Terming the stigma associated with HIV/AIDS as 'too heavy for anyone to bear alone', Archbishop Lele called for a concerted approach to the pandemic.

He urged the church leaders to be more available to mentor the youth.

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Tuesday, October 13, 2009

Cardinal Njue, Bishops attend Bp. Baldacchinno’s Burial

The burial of the late bishop of Malindi, Bishop Francis Baldacchino takes place today at 1500hrs (Kenyan time) in the island of Malta where the bishop was born.

Kenyan delegation attending the burial led by Cardinal John Njue left Rome on Monday (October 12, 2009) evening for the burial.

Together with Cardinal Njue was Archbishop Boniface Lele of Mombasa and Bishop Philip Sulumeti, who are attending the Synod of Bishops in Rome.

Meanwhile, the clergy in the diocese of Malindi in Kenya, the religious men and women as well as the Christians are celebrating a Requiem Mass today at St. Anthony Cathedral to celebrate the life well spent of the diocese’s late Bishop Baldacchinno.

According to Fr. Ambrose Muli, Father-in- Charge at the cathedra, The diocesan Vicar –General Fr. Albert Buijs will be celebrating the Mass at 1300hrs (Kenyan time), concelebrated by the clergy in the Diocese.

“The Mass is respect to our Bishop. We are celebrating it to run con-current with the burial that is taking place in Malta today,” said Fr. Ambrose.

At the same time, the diocese is planning for another diocesan Requem Mass, that will bring together faithful from different parts of Malindi Diocese on Sunday.

Bishop Philip Anyolo, the acting Kenya Episcopal Conference Chairman, who was to celebrate today’s Requiem Mass with the clergy will now celebrate the one scheduled for Sunday.

Fr. Ambrose termed the mood in the diocese as sad. “He is our only Bishop we have known in our diocese, as he was our first shepherd here. We would have felt a little better if he was being buried here. But God does as He wills. Malindi Diocese is young, and we ask for prayers,” he said.

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Cardinal Njue advocates for good Constitution

His Eminence John Cardinal Njue has said that many countries in Africa are struggling under bad governance, where hunger for power leads to impunity, corruption, and manipulation of people.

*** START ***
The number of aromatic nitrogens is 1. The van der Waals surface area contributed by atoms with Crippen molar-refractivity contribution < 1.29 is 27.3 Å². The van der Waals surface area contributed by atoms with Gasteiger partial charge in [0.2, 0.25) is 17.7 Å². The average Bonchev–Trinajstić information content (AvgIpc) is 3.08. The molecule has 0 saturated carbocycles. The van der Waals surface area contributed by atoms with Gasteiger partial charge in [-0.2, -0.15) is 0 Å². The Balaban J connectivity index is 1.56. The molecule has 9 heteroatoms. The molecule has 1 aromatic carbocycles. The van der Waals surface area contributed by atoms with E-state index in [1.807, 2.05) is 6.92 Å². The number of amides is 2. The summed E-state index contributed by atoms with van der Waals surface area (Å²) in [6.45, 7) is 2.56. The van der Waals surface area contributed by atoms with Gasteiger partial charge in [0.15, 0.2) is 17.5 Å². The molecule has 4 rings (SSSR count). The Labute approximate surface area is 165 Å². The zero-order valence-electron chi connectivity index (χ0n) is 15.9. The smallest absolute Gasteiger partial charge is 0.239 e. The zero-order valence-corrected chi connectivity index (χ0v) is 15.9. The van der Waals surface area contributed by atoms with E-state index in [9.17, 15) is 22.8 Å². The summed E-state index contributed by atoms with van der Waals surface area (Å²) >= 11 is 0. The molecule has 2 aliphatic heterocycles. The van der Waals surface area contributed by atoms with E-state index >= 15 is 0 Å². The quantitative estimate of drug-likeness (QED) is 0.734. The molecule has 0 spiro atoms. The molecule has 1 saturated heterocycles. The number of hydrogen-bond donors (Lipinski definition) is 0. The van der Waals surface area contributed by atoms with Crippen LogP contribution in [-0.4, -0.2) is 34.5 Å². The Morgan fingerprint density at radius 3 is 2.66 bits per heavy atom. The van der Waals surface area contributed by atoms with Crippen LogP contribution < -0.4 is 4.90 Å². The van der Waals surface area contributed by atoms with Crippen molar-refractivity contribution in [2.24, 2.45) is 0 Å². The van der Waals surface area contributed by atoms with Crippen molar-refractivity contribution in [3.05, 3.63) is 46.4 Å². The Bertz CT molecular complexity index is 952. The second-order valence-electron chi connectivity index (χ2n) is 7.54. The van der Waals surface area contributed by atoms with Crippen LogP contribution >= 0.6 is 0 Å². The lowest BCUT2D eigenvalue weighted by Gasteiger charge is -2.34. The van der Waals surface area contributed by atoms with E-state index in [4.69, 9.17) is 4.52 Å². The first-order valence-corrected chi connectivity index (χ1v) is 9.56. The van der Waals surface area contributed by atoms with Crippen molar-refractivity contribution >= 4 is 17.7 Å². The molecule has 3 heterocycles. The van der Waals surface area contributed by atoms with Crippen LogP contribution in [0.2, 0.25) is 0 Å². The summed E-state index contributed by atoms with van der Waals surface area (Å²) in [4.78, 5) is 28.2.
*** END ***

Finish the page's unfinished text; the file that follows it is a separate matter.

While addressing the Synod Father during the ongoing Synod for Africa on Monday October 12, 2009, Cardinal Njue described bad governance as the ‘cancer’ in Africa, blaming it for impoverishing Africans.

He challenged the African public to engage more vibrantly to create just systems of governance through good constitutions.

He criticised leaders who would rather stick to constitutions that give them unchecked power leading to anarchy and dictatorship.

While appreciating the national accord reached in Kenya last year, the Cardinal criticized the slow pace of the proposed reforms, declaring that the ‘time for action was NOW’.

Talking on the same theme of governance, Cardinal Wilfrid Fox Cardinal Napier, O.F.M., Archbishop of Durban,South Africa Spoke of the new form of dictatorship that has take root in Africa.

While appreciating that coup d’├ętat had decreased in Africa, the Cardinal spoke of the form of dictatorship this time led by the liberators. He said that those who were liberators are now the modern dictators.

Cardinal Napier said that political parties had themselves become the new dictators and have been seizing power in African as it recently happened with ANC in South Africa.

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Monday, October 12, 2009

Archbishop Okoth: Reconciliation a priority in Kenya